The cabbie rolled his eyes, and, removing his stogie, leaned out the window.
"This is a cab, bub, not a limo. See ya." And with a roar of the old engine, he was gone, dropping off the curb at the bottom of the hill and squealing onto Scenic Highway.
"None too soon; let's get inside," said Graybeard, grabbing Nathanael by the shoulder with one arm and motioning towards an approaching staff golf cart with the other. The three entered the building and rushed to their respective classes, hoping no one had recognized them in the cab. Nathanael, as he removed his gloves, dropped the ring into one of them.

“Gentlemen, I have let fall the proverbial legume side dish,” grinned Graybeard as they regrouped in Sanderson lobby after class.
“Spilled the beans?” Nathanael forced a chuckle, nodding his chin at his friend, “that's terrible.”
“Yes, I ought to have said it,” laughed Benjamin, and then, speaking past Graybeard, “Georgiana Vurner! What are you up to?”
“I think she's the one upon which our friend let fall...” began Nathanael.
“Let's go take a look at the chapel lawn!” interrupted Georgie, “I want to see the wrathful looks on the faces of the ground's team,” her whole face contributed a huge smile and she bounced, hands clasped in front of her, but then suddenly her hands and face fell, “this makes me sad, though, guys. You'll be doing so much Practical Service to make up for it I'll never get to see you anymore.”
“I assure you, we had nothing to do with it, m'dear,” said Nathanael, at the same time ramming through the difficult Sanderson doors and motioning them on with his umbrella. “It was entirely due to the cabbie's driving.”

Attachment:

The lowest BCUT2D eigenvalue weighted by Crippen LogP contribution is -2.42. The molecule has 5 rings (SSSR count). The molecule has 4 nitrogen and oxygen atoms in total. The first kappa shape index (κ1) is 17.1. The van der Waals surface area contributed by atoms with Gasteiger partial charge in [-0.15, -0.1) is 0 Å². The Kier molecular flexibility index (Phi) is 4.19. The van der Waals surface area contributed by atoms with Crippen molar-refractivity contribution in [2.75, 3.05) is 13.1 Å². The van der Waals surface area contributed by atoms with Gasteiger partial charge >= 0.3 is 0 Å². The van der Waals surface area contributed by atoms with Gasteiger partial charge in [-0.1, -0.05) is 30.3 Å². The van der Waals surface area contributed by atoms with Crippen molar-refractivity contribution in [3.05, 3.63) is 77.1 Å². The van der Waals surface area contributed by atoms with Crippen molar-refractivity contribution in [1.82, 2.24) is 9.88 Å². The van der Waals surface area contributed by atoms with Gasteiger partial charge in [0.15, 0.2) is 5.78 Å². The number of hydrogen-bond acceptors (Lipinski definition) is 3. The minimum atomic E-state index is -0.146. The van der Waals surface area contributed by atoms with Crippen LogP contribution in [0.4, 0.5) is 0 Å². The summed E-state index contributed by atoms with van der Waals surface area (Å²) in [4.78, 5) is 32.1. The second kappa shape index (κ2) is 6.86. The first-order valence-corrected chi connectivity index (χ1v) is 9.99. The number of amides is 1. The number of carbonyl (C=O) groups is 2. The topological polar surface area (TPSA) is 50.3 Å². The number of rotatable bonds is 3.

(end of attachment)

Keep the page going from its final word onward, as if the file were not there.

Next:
“And by the way, Nathanael?” said Georgie as they exited the building, “what you were about to say about Graybeard spilling beans on me is a little grose.”
The walk from Sanderson to the chapel lawn was a short one.
“I've got to be in the library for work anyway,” noted Georgie, “this will be...oh...my...goodness!”
She had been correct in her prediction of the groundspeople's dispositions. They mulled about beside their maintenance cart, shaking their fuming heads, as several men in suits examined the tracks and conversed with each other. The cab had torn four deep swaths through the sod all the way across the lawn. Pieces of turf were lying everywhere.
“Maybe they'll pay us for aerating, but somehow I don't think so,” murmured Benjamin.
Graybeard sighed. “Why did I get into the cab?”
“Chin up,” said Nathanael, his voice, for once, almost serious, “they don't know it was us, yet.”
“Are you sure about that?” Georgie giggled nervously, “because they're coming this way.”
“What?” gasped Benjamin.
It was only too true. The men in the suits were walking, four abreast, straight for the four friends. There was no one else near them; the men must have been told who it was rode the cab across the lawn.
“Since when does the administration wear sunglasses?” asked Georgie, backing towards the library door.
“Do you recognize any of them?” Graybeard asked suddenly, sharply.
The others replied in the negative and began backing with Georgie.
“Guys?” whispered Georgie, “are they running at us?”
“Booth, the ring!” shouted Graybeard.
“No, no time,” snapped Benjamin. The men were almost to them, coattails flying in the breeze, polished black shoes tossing dew with each purposeful stride.